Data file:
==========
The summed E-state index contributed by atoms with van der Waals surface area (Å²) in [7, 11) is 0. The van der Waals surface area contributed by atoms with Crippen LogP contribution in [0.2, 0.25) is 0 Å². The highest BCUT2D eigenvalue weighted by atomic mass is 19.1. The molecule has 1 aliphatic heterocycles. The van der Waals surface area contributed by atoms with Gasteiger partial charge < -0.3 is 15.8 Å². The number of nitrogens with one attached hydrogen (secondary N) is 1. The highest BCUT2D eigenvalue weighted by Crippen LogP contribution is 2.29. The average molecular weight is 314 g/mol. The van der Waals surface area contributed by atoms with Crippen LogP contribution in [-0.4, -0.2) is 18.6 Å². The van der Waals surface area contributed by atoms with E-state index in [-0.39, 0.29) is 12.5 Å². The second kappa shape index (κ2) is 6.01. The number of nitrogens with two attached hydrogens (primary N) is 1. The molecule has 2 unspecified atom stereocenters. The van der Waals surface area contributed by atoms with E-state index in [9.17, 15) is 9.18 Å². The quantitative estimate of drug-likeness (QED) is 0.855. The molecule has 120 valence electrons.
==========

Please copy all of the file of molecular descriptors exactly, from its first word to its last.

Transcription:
The summed E-state index contributed by atoms with van der Waals surface area (Å²) in [7, 11) is 0. The van der Waals surface area contributed by atoms with Crippen LogP contribution in [0.2, 0.25) is 0 Å². The highest BCUT2D eigenvalue weighted by atomic mass is 19.1. The molecule has 1 aliphatic heterocycles. The van der Waals surface area contributed by atoms with Gasteiger partial charge < -0.3 is 15.8 Å². The number of nitrogens with one attached hydrogen (secondary N) is 1. The highest BCUT2D eigenvalue weighted by Crippen LogP contribution is 2.29. The average molecular weight is 314 g/mol. The van der Waals surface area contributed by atoms with Crippen LogP contribution in [-0.4, -0.2) is 18.6 Å². The van der Waals surface area contributed by atoms with E-state index in [-0.39, 0.29) is 12.5 Å². The second kappa shape index (κ2) is 6.01. The number of nitrogens with two attached hydrogens (primary N) is 1. The molecule has 2 unspecified atom stereocenters. The van der Waals surface area contributed by atoms with E-state index in [9.17, 15) is 9.18 Å². The quantitative estimate of drug-likeness (QED) is 0.855. The molecule has 120 valence electrons.